Health insurance offers many benefits to clients and veterinarians, such as the ability to perform necessary and possibly cost-intensive medical interventions without financial constraints, or to potentially prevent euthanasia based on financial challenges. However, concerns about negative consequences, such as the overuse of diagnostic tests or overtreatment, have also been raised.


Using an online questionnaire distributed via e-mail, which included a section on health insurance, we investigated the relative number of insured dogs and cats treated by Austrian, Danish and UK veterinarians (N = 636) and the attitudes of those veterinarians toward health insurance. Further, using a case vignette, we examined whether coverage by health insurance may influence treatment suggestions.


Even though veterinarians in all three countries believe that health insurance reduces stress since clients’ financial resources will be less important, we found that Austrian veterinarians are more likely to agree that health insurance is unnecessary compared to Danish and UK veterinarians. Further, many raised the concern that insurance policies influence clinical decisions; and less than half supported the idea of making insurance mandatory. A majority of veterinarians in Austria and the UK thought that insurance can lead to the overuse of diagnostic tests, and in the UK a majority also thought that it can lead to overtreatment. Using case vignettes, we found that veterinarians were significantly more likely to suggest a CT scan to a client with an insured animal, in contrast to a client with stated financial limitations. Further, UK veterinarians were more likely to suggest a CT scan to a client with an insured animal, in contrast to a client without insurance.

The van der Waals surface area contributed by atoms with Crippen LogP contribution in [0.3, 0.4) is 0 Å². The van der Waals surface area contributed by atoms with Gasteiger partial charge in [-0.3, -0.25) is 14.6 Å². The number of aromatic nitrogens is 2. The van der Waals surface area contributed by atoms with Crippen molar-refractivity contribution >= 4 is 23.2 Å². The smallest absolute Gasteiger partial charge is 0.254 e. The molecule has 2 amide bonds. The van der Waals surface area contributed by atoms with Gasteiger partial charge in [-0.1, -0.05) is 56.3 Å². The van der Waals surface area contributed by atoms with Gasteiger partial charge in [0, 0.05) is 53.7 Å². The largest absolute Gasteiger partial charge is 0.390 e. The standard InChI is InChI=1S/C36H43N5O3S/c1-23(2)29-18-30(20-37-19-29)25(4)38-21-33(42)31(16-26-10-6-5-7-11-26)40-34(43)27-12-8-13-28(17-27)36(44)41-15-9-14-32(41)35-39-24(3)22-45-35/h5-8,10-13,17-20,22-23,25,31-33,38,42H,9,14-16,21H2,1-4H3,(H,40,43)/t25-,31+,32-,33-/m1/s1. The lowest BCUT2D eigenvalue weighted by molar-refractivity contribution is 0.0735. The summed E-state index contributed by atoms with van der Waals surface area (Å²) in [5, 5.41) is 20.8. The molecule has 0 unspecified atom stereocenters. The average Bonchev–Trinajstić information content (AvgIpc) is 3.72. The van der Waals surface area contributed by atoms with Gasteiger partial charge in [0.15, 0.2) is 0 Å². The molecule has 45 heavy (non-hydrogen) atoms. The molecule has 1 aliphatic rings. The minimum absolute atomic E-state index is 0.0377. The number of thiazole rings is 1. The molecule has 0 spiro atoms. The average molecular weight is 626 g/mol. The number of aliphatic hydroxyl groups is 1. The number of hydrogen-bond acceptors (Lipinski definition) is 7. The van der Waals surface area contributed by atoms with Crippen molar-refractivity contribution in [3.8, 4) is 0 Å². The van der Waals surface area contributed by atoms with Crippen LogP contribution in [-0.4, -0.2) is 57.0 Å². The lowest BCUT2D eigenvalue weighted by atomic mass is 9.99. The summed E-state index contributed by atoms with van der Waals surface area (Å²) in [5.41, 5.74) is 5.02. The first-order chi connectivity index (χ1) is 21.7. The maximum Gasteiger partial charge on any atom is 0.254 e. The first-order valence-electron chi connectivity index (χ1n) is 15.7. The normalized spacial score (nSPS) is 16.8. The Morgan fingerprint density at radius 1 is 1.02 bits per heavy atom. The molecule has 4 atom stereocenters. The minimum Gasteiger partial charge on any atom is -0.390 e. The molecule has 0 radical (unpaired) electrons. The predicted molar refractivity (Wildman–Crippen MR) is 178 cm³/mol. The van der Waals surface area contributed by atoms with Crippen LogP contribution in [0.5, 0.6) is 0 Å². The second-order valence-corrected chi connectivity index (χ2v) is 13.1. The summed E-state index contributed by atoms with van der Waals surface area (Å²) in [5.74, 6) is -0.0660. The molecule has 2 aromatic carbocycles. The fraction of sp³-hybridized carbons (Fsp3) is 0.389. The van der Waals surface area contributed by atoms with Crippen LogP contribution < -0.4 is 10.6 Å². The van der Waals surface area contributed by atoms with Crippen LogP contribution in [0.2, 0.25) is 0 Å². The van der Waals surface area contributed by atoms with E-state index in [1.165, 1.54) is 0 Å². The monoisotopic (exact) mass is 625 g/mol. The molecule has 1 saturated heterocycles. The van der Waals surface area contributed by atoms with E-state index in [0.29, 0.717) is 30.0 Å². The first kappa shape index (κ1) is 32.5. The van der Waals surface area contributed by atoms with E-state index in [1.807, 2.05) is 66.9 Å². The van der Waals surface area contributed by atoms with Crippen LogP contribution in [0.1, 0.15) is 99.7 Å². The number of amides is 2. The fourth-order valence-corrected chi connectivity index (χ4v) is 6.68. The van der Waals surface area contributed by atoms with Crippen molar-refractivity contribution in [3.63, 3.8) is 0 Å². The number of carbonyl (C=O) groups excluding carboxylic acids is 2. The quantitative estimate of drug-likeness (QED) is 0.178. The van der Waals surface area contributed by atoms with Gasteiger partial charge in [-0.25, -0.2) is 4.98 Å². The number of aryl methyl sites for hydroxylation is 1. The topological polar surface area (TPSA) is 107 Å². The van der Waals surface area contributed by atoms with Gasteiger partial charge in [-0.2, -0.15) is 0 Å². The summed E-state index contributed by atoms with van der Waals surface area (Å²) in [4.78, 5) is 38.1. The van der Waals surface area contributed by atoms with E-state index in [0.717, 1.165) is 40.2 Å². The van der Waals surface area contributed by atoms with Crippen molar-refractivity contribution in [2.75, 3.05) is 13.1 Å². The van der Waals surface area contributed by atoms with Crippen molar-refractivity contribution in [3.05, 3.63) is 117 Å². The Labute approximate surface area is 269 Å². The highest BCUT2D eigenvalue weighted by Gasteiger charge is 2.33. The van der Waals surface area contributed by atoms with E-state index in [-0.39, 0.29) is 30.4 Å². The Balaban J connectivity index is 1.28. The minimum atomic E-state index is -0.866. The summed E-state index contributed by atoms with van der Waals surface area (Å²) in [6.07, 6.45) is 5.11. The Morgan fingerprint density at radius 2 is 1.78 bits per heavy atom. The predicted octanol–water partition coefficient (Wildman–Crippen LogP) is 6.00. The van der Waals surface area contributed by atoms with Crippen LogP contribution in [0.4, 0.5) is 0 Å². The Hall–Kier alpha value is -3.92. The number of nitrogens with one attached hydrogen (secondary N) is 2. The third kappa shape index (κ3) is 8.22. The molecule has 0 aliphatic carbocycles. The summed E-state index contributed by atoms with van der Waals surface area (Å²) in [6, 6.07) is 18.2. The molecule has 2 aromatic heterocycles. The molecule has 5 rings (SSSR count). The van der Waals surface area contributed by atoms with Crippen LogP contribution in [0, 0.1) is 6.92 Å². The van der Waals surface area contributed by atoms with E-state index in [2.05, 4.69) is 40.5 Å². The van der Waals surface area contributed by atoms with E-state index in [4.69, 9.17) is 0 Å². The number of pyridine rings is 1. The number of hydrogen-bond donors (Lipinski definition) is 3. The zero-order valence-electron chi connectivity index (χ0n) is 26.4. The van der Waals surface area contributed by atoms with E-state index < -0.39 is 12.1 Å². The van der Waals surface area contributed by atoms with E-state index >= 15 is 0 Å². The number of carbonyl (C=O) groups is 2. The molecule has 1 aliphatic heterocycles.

In conclusion, we found that veterinarians, in general, were in favour of health insurance, and that greater coverage may increase more cost-intensive veterinary care. Our findings also raise a potential ethical challenge of health insurance causing differential access to clinical care for patients.